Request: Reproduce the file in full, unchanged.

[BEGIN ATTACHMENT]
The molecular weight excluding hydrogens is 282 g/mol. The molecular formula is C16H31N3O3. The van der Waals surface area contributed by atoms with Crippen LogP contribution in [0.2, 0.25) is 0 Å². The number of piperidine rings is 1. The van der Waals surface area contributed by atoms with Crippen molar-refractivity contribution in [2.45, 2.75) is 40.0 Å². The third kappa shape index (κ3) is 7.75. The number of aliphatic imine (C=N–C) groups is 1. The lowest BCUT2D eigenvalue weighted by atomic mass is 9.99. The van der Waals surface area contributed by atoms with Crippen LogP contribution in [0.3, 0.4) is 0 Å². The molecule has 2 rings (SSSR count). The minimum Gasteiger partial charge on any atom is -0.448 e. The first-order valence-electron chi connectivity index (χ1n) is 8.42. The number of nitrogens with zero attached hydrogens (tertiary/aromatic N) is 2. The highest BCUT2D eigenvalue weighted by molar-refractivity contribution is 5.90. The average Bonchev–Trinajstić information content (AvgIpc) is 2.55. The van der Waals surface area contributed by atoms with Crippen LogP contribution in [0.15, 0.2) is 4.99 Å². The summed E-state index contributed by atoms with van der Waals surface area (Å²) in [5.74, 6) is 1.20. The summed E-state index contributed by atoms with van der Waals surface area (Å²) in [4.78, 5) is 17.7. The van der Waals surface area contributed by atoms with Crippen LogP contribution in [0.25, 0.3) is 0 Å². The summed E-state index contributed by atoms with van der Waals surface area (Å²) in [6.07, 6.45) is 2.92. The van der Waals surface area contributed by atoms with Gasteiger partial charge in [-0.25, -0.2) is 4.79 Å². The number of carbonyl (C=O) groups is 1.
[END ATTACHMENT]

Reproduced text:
The molecular weight excluding hydrogens is 282 g/mol. The molecular formula is C16H31N3O3. The van der Waals surface area contributed by atoms with Crippen LogP contribution in [0.2, 0.25) is 0 Å². The number of piperidine rings is 1. The van der Waals surface area contributed by atoms with Crippen molar-refractivity contribution in [2.45, 2.75) is 40.0 Å². The third kappa shape index (κ3) is 7.75. The number of aliphatic imine (C=N–C) groups is 1. The lowest BCUT2D eigenvalue weighted by atomic mass is 9.99. The van der Waals surface area contributed by atoms with Crippen LogP contribution in [0.3, 0.4) is 0 Å². The molecule has 2 rings (SSSR count). The minimum Gasteiger partial charge on any atom is -0.448 e. The first-order valence-electron chi connectivity index (χ1n) is 8.42. The number of nitrogens with zero attached hydrogens (tertiary/aromatic N) is 2. The highest BCUT2D eigenvalue weighted by molar-refractivity contribution is 5.90. The average Bonchev–Trinajstić information content (AvgIpc) is 2.55. The van der Waals surface area contributed by atoms with Crippen LogP contribution in [0.15, 0.2) is 4.99 Å². The summed E-state index contributed by atoms with van der Waals surface area (Å²) in [5.74, 6) is 1.20. The summed E-state index contributed by atoms with van der Waals surface area (Å²) in [4.78, 5) is 17.7. The van der Waals surface area contributed by atoms with Crippen LogP contribution in [0.25, 0.3) is 0 Å². The summed E-state index contributed by atoms with van der Waals surface area (Å²) in [6.07, 6.45) is 2.92. The van der Waals surface area contributed by atoms with Gasteiger partial charge in [-0.25, -0.2) is 4.79 Å². The number of carbonyl (C=O) groups is 1.